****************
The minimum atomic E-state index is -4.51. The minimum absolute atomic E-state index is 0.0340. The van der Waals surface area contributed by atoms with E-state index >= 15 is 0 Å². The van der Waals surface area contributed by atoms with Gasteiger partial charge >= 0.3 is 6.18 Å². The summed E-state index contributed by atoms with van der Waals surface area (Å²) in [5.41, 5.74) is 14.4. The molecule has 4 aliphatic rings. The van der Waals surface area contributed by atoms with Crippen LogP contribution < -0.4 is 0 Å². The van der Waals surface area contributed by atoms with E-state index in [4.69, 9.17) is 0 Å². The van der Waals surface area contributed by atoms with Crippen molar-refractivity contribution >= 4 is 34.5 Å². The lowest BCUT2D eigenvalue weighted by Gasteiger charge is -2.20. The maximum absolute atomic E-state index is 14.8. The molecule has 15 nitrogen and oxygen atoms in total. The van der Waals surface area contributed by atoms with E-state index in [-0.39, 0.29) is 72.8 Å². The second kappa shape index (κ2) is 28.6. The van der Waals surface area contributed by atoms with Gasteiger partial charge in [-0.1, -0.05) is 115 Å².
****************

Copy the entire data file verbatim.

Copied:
The minimum atomic E-state index is -4.51. The minimum absolute atomic E-state index is 0.0340. The van der Waals surface area contributed by atoms with E-state index >= 15 is 0 Å². The van der Waals surface area contributed by atoms with Gasteiger partial charge >= 0.3 is 6.18 Å². The summed E-state index contributed by atoms with van der Waals surface area (Å²) in [5.41, 5.74) is 14.4. The molecule has 4 aliphatic rings. The van der Waals surface area contributed by atoms with Crippen LogP contribution < -0.4 is 0 Å². The van der Waals surface area contributed by atoms with E-state index in [4.69, 9.17) is 0 Å². The van der Waals surface area contributed by atoms with Crippen molar-refractivity contribution >= 4 is 34.5 Å². The lowest BCUT2D eigenvalue weighted by Gasteiger charge is -2.20. The maximum absolute atomic E-state index is 14.8. The molecule has 15 nitrogen and oxygen atoms in total. The van der Waals surface area contributed by atoms with E-state index in [-0.39, 0.29) is 72.8 Å². The second kappa shape index (κ2) is 28.6. The van der Waals surface area contributed by atoms with Gasteiger partial charge in [-0.1, -0.05) is 115 Å².